- Associated Press - Wednesday, November 9, 2016

LITTLE ROCK, Ark. (AP) - Gov. Asa Hutchinson proposed cutting Arkansas’ income tax by $50 million in two years, setting up a fight with fellow Republicans who are pushing for a deeper reduction the day after the nation’s voters injected uncertainty into the future of the state’s hybrid Medicaid expansion.

Hutchinson detailed his $5.4 billion budget for the coming year, calling for increases in spending for public schools, Medicaid, prisons and the foster care system. His income tax proposal, which wouldn’t take effect until the fiscal year that begins July 1, 2018, would initially cost $25 million and cost $50 million when fully implemented the following fiscal year.

The Republican-led Legislature approved Hutchinson’s plan last year to cut income taxes by $102 million, and some Republicans have been calling for a similar reduction to take effect more quickly. But Hutchinson warned he’d oppose that unless it’s offset by closing tax exemptions or budget reductions elsewhere.

“It does not take a PhD in economics to know that we can’t say yes to every spending need, and we should also not say yes to every tax cut idea,” Hutchinson told lawmakers. “We have to set priorities and we have to measure results.”

Hutchinson is likely to face resistance from some GOP lawmakers who want to see deeper tax cuts sooner, as well as tax breaks for military veterans and others. Republican Sen. Bart Hester, who last month called for cutting income taxes by $105 million in the coming year, said he believed there was room for more reductions than Hutchinson has proposed.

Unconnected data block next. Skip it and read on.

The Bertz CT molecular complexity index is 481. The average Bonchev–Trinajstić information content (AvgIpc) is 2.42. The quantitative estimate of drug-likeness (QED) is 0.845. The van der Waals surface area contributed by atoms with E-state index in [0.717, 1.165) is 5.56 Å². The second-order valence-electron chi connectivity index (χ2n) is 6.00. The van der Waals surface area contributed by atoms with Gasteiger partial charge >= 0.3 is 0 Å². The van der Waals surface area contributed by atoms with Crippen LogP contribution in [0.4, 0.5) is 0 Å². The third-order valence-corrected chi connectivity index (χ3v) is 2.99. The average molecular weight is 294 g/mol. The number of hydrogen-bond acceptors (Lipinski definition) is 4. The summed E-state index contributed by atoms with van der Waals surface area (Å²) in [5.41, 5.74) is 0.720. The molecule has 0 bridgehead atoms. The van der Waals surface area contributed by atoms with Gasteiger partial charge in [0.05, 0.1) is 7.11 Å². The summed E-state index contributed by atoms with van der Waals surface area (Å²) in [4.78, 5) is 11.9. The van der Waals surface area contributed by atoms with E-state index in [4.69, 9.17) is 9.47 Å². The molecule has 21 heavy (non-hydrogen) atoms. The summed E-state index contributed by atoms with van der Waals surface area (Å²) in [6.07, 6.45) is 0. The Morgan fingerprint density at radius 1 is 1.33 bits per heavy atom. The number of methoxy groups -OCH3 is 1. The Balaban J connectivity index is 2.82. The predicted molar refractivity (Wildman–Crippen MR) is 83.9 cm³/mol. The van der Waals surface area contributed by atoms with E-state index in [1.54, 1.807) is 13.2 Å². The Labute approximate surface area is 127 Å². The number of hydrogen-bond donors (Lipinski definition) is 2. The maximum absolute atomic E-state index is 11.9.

“My goal this upcoming session is going to be to find some of the other areas where there are things that are not needed and look to cut those in exchange for a tax cut or do some trading,” Hester said.

Hutchinson detailed his budget the day after Donald Trump won the White House and Republicans maintained control of Congress, a move that raises the possibility that the federal health care overhaul could be repealed. It also leaves in limbo more than 300,000 Arkansas residents who receive subsidized health coverage through that law.

Citing the potential end of the program and the state’s revenue falling short of expectations so far this fiscal year, Democrats urged caution about any tax-cut discussions.

“If it goes away and we lose those expansion dollars … then it’s going to impact our budget, maybe not in the first fiscal year but in the second fiscal year it certainly could and we’ve got to be conscious of that with the decisions we make,” Democratic Sen. Bruce Maloch said.

Arkansas’ voters also approved legalizing medical marijuana in Tuesday’s election, a move that Hutchinson has said will cost the state as much as $5.7 million to enforce. He said he’ll ask lawmakers for $3 million from the state’s rainy day funds to pay for the program’s startup costs.

Hutchinson’s budget proposal would increase state spending by $153 million - nearly 3 percent. He also proposed that that none of the state’s expected $229 million surplus go toward a fund that the governor and lawmakers have typically divvied up for various capital projects, including $100 million for public school facilities.

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Follow Andrew DeMillo on Twitter at www.twitter.com/ademillo

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